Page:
FOI request (FOIR-401986871)
Ice cream concessions
Requested Thu 17 February 2022
Responded Tue 15 March 2022
Can you please advise under the Freedom of Information Act 2000, the request of information for the ice cream concessions for Hastings sea area, High Street area and any other within the location that have an ice cream concession within the area that fall under Hastings Council.
Would you please advise me of the winning amounts tendered/or income to the council in the last 3 years for the 'Ice Cream Concessions' and 'Permits' at the above listed sites and duration of term given.
Street Trading Consents issued over the last 3 years:
2019 - 2x annual consents issued - Total income = £1,852
2020 - 1x annual street trading consent issued = £954, 1x two month street trading consent issued = £160
2021 - 1x annual street trading consent issued = £954, 1x four month street trading consent issued = £318
Hastings Borough Council no longer has any ice cream concessions. In the past 3 years we used to have an ice cream concession on the East Hill, however, in relation to the winning amounts tendered these are being refused for the reasons provided below:
NOTICE OF REFUSAL
The information you have requested relating to winning amounts tendered is commercially sensitive and falls under Section 43 of the Freedom of Information Act - Commercially Sensitive Information.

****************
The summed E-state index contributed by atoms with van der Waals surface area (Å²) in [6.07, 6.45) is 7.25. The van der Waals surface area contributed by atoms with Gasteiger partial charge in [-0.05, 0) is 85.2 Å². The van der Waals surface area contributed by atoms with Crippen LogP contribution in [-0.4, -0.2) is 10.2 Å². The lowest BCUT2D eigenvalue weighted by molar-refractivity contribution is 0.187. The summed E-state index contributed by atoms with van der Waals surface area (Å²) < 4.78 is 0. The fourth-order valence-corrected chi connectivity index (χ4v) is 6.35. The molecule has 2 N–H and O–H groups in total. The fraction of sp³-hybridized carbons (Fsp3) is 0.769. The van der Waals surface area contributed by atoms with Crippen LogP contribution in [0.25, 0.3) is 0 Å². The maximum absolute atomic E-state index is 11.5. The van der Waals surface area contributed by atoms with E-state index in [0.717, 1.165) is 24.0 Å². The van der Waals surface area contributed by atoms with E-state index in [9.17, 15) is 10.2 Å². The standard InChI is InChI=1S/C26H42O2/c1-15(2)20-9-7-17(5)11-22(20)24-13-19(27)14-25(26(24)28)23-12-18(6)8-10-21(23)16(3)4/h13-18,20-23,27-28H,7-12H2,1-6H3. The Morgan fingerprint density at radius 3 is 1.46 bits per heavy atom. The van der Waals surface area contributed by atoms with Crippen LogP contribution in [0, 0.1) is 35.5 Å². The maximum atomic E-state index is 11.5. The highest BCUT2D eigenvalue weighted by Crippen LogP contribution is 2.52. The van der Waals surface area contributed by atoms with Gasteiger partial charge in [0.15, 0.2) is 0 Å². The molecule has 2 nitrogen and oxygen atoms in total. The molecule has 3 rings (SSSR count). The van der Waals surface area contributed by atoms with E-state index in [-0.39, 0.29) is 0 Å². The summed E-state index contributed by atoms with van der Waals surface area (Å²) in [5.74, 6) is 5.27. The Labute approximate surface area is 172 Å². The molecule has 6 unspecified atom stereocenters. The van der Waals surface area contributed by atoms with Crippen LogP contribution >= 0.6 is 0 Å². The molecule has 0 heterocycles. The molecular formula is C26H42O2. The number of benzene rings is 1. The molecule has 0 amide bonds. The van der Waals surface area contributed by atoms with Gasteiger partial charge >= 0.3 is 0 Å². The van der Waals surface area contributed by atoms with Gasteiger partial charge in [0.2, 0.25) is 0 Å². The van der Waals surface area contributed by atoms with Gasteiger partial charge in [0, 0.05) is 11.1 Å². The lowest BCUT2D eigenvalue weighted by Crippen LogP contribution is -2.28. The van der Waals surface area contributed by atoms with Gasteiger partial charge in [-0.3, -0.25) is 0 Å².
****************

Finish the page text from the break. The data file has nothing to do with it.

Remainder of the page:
Information prejudicing commercial interests - commercial interest relating to an organisation's commercial activity and may include trading activity procurement and relationships with third parties.
The exemption afforded by Section 43 is subject to what is known as the 'public interest test'. When applying the test in a particular case a public authority is deciding whether the public interest is better served by non-disclosure than by disclosure.
Although the Freedom of Information Act does not define 'in the public interest', there is a presumption under Freedom of Information that openness is in the public interest. In applying the public interest test a public authority will take into account the distinction that has been often made by courts between things that are in the public interest, and things that merely interest the public. Where applicants have not identified public interest considerations succinctly or accurately, the public authority has a responsibility under the Act to make their own assessment of the public interest considerations in the particular case.
We have identified the following public interest factors that may be seen as encouraging the disclosure of information:
a. accountability of public spending
We consider these factors to be of limited relevance in relation to the information in question.
Public interest factors seen as encouraging non-disclosure are, generally, the exemptions themselves. In consideration of this matter we came to the following conclusions:
a. ensuring that companies are able to compete for business fairly
b. damage to reputation and/or financial interests
In weighing the factors for and against disclosure we have concluded that the likely benefit to the applicant and the wider public of disclosure is outweighed by the likely prejudice caused by such disclosure and that therefore the public interest is better served by non-disclosure.
For the reasons given above we will not be communicating to you the information you have requested.
Freedom of Information